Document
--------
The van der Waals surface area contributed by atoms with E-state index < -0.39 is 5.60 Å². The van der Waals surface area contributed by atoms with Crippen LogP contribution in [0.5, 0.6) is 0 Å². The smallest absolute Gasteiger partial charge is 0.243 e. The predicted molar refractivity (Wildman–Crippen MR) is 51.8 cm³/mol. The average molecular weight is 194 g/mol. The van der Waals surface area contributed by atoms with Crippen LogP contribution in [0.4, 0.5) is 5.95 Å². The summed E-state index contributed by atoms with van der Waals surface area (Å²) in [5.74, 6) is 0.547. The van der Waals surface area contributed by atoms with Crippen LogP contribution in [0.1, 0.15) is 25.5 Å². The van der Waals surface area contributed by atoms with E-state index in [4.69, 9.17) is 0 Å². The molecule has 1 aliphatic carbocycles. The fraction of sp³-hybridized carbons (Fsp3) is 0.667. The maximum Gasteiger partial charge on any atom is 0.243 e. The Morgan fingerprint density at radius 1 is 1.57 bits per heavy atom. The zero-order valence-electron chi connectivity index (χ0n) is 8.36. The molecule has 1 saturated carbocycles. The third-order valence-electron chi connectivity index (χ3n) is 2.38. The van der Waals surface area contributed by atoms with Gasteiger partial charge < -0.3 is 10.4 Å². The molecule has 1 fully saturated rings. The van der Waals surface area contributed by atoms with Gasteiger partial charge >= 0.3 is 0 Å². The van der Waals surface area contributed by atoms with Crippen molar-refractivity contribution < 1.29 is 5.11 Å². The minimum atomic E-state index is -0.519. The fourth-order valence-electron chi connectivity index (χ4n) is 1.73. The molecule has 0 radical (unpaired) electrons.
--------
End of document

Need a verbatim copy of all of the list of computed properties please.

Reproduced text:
The van der Waals surface area contributed by atoms with E-state index < -0.39 is 5.60 Å². The van der Waals surface area contributed by atoms with Crippen LogP contribution in [0.5, 0.6) is 0 Å². The smallest absolute Gasteiger partial charge is 0.243 e. The predicted molar refractivity (Wildman–Crippen MR) is 51.8 cm³/mol. The average molecular weight is 194 g/mol. The van der Waals surface area contributed by atoms with Crippen LogP contribution in [0.4, 0.5) is 5.95 Å². The summed E-state index contributed by atoms with van der Waals surface area (Å²) in [5.74, 6) is 0.547. The van der Waals surface area contributed by atoms with Crippen LogP contribution in [0.1, 0.15) is 25.5 Å². The van der Waals surface area contributed by atoms with E-state index in [4.69, 9.17) is 0 Å². The molecule has 1 aliphatic carbocycles. The fraction of sp³-hybridized carbons (Fsp3) is 0.667. The maximum Gasteiger partial charge on any atom is 0.243 e. The Morgan fingerprint density at radius 1 is 1.57 bits per heavy atom. The zero-order valence-electron chi connectivity index (χ0n) is 8.36. The molecule has 1 saturated carbocycles. The third-order valence-electron chi connectivity index (χ3n) is 2.38. The van der Waals surface area contributed by atoms with Gasteiger partial charge < -0.3 is 10.4 Å². The molecule has 1 fully saturated rings. The van der Waals surface area contributed by atoms with Gasteiger partial charge >= 0.3 is 0 Å². The van der Waals surface area contributed by atoms with Crippen molar-refractivity contribution < 1.29 is 5.11 Å². The minimum atomic E-state index is -0.519. The fourth-order valence-electron chi connectivity index (χ4n) is 1.73. The molecule has 0 radical (unpaired) electrons.